Broken Frontiers—‘If You’re Gonna Do a Memoir, Don’t Go Easy on Yourself’ – Glenn Head Talks about the Creative Process behind Chicago
by Karen O’Brien
Staggeringly personal, Glenn Head’s Chicago (Fantagraphics Books) is a storytelling triumph. Its creator joined us to talk about his creative process and approach to making comix.
Underground comix are alive and well, which comes as absolutely no surprise when you open the pages of Chicago, the latest effort from artist Glenn Head and Fantagraphics.
The memoir is a masterclass in the modern underground, as Head’s definitive artistic style showcases his influences, including Art Spiegelman, Robert Crumb, Chester Gould, Hieronymus Bosch, and Charles Schultz, among many others. (Glenn Head’s website contains a full list of his influences from the worlds of visual art, photography, writing, filmmaking, and music. It’s a fascinating compilation and sure to contain some artists you need to check out immediately.)
Head’s line work and attention to the smallest of details give every panel a life of its own; you’ll have to read it more than once to catch everything. As with other underground comix, the backgrounds are just as important as the action taking place in the foreground, so pay attention! One of my favorite details is the R. Crumb poster on Glen’s bedroom wall that moves and appears in various states of distress as his situation heads downhill.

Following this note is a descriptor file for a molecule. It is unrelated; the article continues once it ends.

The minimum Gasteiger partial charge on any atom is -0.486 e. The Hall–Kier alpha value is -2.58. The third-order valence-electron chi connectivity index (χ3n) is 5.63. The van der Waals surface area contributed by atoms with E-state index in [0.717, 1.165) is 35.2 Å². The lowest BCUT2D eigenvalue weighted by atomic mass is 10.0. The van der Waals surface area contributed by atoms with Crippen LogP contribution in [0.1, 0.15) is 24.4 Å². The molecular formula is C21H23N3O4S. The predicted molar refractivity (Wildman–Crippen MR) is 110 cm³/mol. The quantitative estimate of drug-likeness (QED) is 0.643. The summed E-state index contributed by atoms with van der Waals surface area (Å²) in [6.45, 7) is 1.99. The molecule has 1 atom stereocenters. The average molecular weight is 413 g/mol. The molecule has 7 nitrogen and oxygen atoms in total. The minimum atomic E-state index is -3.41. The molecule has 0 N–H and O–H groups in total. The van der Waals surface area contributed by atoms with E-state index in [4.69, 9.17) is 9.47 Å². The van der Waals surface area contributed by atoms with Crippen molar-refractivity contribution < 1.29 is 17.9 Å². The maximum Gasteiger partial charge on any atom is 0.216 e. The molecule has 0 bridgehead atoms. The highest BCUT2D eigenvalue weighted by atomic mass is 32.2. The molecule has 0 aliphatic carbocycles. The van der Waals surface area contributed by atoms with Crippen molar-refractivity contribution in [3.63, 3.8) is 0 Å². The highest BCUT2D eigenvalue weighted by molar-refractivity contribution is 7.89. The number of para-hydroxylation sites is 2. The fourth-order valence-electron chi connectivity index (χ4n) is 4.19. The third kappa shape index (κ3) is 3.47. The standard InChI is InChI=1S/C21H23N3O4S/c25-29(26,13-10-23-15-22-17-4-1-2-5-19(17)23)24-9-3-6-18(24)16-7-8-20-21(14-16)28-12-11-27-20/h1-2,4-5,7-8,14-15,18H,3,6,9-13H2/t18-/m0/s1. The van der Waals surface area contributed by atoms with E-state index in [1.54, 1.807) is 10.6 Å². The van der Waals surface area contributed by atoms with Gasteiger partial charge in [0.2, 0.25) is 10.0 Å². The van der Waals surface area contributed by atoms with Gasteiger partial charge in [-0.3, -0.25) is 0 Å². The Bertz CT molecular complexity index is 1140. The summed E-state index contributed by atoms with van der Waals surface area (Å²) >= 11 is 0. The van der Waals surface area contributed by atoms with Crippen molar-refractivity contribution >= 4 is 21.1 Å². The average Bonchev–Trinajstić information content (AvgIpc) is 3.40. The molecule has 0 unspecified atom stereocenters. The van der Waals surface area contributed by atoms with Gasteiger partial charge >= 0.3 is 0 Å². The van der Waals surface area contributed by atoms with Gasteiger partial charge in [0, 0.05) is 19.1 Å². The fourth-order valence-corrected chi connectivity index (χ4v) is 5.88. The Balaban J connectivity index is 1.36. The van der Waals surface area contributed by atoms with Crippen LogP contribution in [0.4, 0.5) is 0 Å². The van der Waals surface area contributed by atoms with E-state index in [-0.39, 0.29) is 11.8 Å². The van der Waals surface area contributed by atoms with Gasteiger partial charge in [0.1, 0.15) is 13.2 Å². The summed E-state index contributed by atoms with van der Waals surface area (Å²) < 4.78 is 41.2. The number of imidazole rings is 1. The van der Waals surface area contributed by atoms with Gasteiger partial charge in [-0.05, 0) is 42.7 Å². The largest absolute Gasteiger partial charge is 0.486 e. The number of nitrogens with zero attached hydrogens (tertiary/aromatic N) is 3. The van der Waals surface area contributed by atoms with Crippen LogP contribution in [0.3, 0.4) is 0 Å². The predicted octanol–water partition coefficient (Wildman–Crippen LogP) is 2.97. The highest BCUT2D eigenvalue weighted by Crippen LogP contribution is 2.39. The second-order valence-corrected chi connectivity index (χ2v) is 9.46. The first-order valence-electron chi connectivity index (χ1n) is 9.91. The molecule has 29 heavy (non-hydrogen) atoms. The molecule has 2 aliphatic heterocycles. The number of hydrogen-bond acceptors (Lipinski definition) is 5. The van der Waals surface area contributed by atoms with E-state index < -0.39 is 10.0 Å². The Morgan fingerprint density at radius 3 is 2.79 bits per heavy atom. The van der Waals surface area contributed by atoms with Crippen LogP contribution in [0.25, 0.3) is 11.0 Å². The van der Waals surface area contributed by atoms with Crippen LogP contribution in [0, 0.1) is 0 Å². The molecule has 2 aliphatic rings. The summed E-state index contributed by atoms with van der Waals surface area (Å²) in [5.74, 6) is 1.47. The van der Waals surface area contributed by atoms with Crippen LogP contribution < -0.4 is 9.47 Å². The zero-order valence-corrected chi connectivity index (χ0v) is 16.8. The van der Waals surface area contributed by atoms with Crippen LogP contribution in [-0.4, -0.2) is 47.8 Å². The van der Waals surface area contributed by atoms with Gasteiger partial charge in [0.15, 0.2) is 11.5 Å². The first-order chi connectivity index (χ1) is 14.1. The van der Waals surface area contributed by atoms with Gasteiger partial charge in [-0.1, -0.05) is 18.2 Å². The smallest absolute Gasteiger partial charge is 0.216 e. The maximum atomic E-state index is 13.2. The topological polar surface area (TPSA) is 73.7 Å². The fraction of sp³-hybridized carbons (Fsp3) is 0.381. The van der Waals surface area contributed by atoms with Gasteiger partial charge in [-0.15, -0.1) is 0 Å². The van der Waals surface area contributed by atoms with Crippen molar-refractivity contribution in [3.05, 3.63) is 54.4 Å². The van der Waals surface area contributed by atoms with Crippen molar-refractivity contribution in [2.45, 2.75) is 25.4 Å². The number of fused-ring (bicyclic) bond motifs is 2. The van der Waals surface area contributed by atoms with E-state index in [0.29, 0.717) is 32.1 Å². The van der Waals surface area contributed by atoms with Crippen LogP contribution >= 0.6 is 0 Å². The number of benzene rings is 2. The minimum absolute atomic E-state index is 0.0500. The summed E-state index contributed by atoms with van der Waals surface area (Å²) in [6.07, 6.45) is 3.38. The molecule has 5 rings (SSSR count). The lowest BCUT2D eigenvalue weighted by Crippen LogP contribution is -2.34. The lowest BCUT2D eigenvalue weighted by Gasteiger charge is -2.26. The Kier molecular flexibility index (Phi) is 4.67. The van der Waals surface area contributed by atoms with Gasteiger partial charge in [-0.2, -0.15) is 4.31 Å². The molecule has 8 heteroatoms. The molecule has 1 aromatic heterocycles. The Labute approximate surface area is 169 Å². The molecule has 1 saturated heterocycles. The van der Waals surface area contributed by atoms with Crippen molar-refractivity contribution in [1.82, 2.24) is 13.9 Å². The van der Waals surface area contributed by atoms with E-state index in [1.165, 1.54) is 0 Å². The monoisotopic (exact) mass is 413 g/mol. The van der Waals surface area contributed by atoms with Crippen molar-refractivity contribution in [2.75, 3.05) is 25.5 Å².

Chicago is an intimate voyage of personal discovery along the jagged edge between reason and madness that so often defines major turning points and permeates our daily struggle with life, death, and meaning. Themes of life and death are ever-present, and Head treats both as constant companions rather than cyclical themes.
Without giving too much of the story away, the book begins and ends in a graveyard. Whereas that might simply be considered a place of ending and finality, for Glen – the version of the author on the page – it’s an affirmation of life and a source of inspiration.
The building blocks of character are often forged from moments of questionable spontaneity. In the book, young Glen is in for the education of his life when he suddenly drops out of art school and heads for Chicago. The Windy City is a rough place for a kid on the brink of madness with no money, no job, and nowhere to spend the night.